Address to the Communist League, The
"All Power to the Soviets!"
Altai Tractor Plant, the
Angora Goat, the
Apertura a sinistra
Art, Contemporary British
Asiatic Mode of Production, the
Assyriology, a note on Soviet
Atheist at the Machine Tool
Augustine of Hippo
Go back to the front page.
Go back to the index page.
Go forward to the next page.
The Big Soviet
Encyclopaedia (3rd ed., English version, v.1 p.15) reports that
the Scottish beef breed known to the world as the Aberdeen-Angus played
a significant role in Soviet agriculture. Aberdeen-Angus cattle were
raised in various places, including the the steppe regions of Volgograd
and Orenburg oblasts, in Stravropol, Krasnoiarsk and Altai Krais of
the RSFSR, in the Kabardinian-Bakar ASSR, in Kazakhstan, and in Ukraine.
The leading breeding farm for the breed was the Paris
Commune Breeding Farm in Volgograd Oblast.
to the top.
to the Communist League, The
The 1850 Address
to the Communist League is Marx's considered reflection on the revolutionary
upheavals of 1848-9, and his most detailed and programmatic statement
of political strategy for the militant proletariat. It is therefore
an extremely important document for the later Marxist tradition. Although
he doesn't draw much attention to it, this is also a piece of self-criticism,
for many of the tactics that Marx warns against in the early part of
the presentation were precisely those which he had recommended during
his stint as editor of the Neue Rheinische
Zeitung in revolutionary Cologne. There Marx had called on workers'
groups to ally with the more radical wing of the bourgeois-democratic
movement, and had in some cases sought to get bourgeois liberals elected
to revolutionary committees, instead of socialist workers. In the Address,
Marx describes the tactics which the workers' party should adopt during
the next phase of the European revolution, which will bring the "petty
bourgeois democrats" or constitutional liberals to power. He emphasises
the importance of arming the proletariat, and recommends the creation
of institutions of "dual power" that will stand alongside
legal, constitutional bodies. Marx concludes the Address by unveiling
the slogan of the Permanent Revolution, one that would subsequently
animate the tradition of revolutionary Trotskyism.
to the top.
philosophy finds its material weapon in the proletariat, so the proletariat
finds its intellectual weapon in philosophy."
Marx: Introduction to a Contribution to the Critique of Hegel's
Philosophy of Right (1844).
and cultural theorist, constructive bullshitter, purveyor of negative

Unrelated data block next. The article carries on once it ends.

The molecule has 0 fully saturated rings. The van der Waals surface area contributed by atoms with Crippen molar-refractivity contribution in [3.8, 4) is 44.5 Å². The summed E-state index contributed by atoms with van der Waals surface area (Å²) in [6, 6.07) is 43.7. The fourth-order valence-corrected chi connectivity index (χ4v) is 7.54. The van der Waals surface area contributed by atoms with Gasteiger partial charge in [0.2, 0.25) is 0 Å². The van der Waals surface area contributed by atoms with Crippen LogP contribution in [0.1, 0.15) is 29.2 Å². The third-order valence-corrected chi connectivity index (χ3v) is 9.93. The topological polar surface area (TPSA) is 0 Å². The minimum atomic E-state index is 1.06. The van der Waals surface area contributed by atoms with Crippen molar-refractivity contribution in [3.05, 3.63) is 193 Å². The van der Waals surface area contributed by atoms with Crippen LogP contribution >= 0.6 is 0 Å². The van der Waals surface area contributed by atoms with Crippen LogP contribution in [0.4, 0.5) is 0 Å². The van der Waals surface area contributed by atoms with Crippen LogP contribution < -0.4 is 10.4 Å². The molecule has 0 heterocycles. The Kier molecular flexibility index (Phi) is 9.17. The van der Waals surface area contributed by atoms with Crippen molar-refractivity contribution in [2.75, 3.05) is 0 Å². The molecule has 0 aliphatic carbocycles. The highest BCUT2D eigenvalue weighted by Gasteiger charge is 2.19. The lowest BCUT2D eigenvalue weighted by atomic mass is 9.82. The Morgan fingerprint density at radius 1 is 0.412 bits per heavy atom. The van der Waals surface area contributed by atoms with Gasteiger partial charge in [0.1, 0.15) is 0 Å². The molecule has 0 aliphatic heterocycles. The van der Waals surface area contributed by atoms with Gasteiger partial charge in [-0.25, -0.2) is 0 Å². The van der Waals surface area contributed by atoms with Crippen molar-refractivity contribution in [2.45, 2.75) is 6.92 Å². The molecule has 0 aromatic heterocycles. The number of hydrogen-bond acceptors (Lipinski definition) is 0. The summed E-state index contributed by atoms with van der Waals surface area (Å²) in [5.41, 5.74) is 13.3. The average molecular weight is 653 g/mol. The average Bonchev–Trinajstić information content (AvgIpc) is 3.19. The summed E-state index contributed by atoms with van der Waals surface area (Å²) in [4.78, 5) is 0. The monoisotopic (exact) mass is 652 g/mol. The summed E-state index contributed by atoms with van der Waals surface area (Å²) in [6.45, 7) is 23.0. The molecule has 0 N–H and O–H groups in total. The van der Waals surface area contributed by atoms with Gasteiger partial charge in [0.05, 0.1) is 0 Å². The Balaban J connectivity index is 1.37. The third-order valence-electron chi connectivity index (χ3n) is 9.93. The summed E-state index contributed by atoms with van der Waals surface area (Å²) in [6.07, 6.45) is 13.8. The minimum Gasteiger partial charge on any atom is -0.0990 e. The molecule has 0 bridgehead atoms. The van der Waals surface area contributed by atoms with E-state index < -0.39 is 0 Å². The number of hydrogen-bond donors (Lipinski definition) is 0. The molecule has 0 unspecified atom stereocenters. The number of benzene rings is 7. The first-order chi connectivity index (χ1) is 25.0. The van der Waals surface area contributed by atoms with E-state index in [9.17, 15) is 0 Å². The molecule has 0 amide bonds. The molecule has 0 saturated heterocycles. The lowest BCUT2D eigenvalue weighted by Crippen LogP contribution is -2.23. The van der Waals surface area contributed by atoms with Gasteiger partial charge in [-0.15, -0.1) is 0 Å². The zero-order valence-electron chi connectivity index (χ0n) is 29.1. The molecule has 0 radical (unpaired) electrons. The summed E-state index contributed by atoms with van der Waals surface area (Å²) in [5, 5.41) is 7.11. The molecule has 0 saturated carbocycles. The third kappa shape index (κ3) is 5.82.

dialectics, neologizer, founder member of the Frankfurt School and fantastically
pyrotechnic post-Marxist theorist, the capo di tutti capi of
Critical Theory and a nice old uncle of the cultural left, a great lover
of allusion and ambiguity, and hence one of the hardest "authors"
one could ever attempt to read. In short, a top geezer.
Theodor Adorno (1903-1969)
saw repression and domination as the standard currency of liberal as
well as fascist societies. "Behind the reduction of men to agents
and bearers of exchange value lies the domination of men over men".
For Adorno, the Enlightenment, with its accordant hegemony of bureaucratic-technical
rationality, represented a subjugation of the truly human. To borrow
a slogan from his Dialectic of Enlightenment (co-authored with
Max Horkheimer) "enlightenment is totalitarian".
In The Authoritarian
Personality (1950), Adorno examined the way that capitalism constructs
a certain personality-type -- the self interpellated as subject, as
Althusser would have it -- that is both bullying and submissive. Through
its strategic exertions of power and repression, our culture creates
subjects which are unable to "think themselves outside of"
the old repressive power structures. This is everywhere evident: the
student leaders who don't want to "antagonize" the authorities
("they'll take more notice of us if we present things sensibly"
and all that dismal stuff); the union leader delighted at becoming a
Lord; the Labour MP who feels he has to prove his strength of will by
toadying to bankers and businessmen whilst dismissing the claims of
the workers who voted him in. Adorno identifies one of the curses of
the left - the personality of the Sell-Out, the school bully and the
snivelling underling throughout the ages, as constructed by a repressive
structure of control. Its prevalence within capitalism is, to coin a
phrase, "no coincidence, comrade".
An interesting issue
is the relationship between capitalism and sado-masochism. The sub-dom
personality is the sine qua non of Enlightenment capitalist liberalism:
the functionally fortunate psychological disaster that powers the whole
filthy business of subjugationary capitalist power. So: is S&M a
disgraceful dramatization of all that is worst in capitalism, and the
final triumph of the Authoritarian Personality in the most intimate
of human relations? Or, is it a playful transcendence of capitalism
-- a liberating reductio ad absurdum -- which dialectically comes
to identify the worst features of capitalism, and obliterates them in
a flurry of mocking self-expression? Answers on a postcard to the
Adorno worked to
develop theories of resistance to the dehumanizing logic of commodification.
Following Gramsci, he thought that there could be practical strategies
of leftist counter-hegemony. So he discusses in his Negative Dialectics